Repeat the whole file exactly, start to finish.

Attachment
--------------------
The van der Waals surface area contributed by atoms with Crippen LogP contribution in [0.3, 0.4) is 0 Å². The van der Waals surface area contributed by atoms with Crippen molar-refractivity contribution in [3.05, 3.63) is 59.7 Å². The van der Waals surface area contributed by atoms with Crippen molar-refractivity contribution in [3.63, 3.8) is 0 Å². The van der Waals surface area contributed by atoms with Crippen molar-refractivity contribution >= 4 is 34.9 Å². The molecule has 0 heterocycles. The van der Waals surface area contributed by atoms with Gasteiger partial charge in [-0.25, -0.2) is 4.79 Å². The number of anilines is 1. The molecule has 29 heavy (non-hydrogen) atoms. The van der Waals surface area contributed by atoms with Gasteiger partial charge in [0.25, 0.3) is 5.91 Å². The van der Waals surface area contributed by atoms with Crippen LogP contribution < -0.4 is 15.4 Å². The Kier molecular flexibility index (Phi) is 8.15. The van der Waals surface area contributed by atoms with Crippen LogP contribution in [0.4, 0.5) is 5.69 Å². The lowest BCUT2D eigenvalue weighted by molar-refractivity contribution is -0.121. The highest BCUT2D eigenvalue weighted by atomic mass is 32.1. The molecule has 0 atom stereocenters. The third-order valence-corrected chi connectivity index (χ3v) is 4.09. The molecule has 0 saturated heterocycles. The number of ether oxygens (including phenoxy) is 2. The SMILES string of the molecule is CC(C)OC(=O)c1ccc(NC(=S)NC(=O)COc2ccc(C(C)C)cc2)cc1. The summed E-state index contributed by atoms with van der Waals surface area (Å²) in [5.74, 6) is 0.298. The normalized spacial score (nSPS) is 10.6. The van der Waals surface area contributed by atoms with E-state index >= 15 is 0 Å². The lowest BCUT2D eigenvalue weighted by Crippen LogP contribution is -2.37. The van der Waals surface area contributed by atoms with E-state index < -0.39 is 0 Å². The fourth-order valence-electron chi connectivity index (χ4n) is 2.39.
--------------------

The van der Waals surface area contributed by atoms with Crippen LogP contribution in [0.3, 0.4) is 0 Å². The van der Waals surface area contributed by atoms with Crippen molar-refractivity contribution in [3.05, 3.63) is 59.7 Å². The van der Waals surface area contributed by atoms with Crippen molar-refractivity contribution in [3.63, 3.8) is 0 Å². The van der Waals surface area contributed by atoms with Crippen molar-refractivity contribution >= 4 is 34.9 Å². The molecule has 0 heterocycles. The van der Waals surface area contributed by atoms with Gasteiger partial charge in [-0.25, -0.2) is 4.79 Å². The number of anilines is 1. The molecule has 29 heavy (non-hydrogen) atoms. The van der Waals surface area contributed by atoms with Gasteiger partial charge in [0.25, 0.3) is 5.91 Å². The van der Waals surface area contributed by atoms with Crippen LogP contribution < -0.4 is 15.4 Å². The Kier molecular flexibility index (Phi) is 8.15. The van der Waals surface area contributed by atoms with Crippen LogP contribution in [0.4, 0.5) is 5.69 Å². The lowest BCUT2D eigenvalue weighted by molar-refractivity contribution is -0.121. The highest BCUT2D eigenvalue weighted by atomic mass is 32.1. The molecule has 0 atom stereocenters. The third-order valence-corrected chi connectivity index (χ3v) is 4.09. The molecule has 0 saturated heterocycles. The number of ether oxygens (including phenoxy) is 2. The SMILES string of the molecule is CC(C)OC(=O)c1ccc(NC(=S)NC(=O)COc2ccc(C(C)C)cc2)cc1. The summed E-state index contributed by atoms with van der Waals surface area (Å²) in [5.74, 6) is 0.298. The normalized spacial score (nSPS) is 10.6. The van der Waals surface area contributed by atoms with E-state index >= 15 is 0 Å². The lowest BCUT2D eigenvalue weighted by Crippen LogP contribution is -2.37. The van der Waals surface area contributed by atoms with E-state index < -0.39 is 0 Å². The fourth-order valence-electron chi connectivity index (χ4n) is 2.39.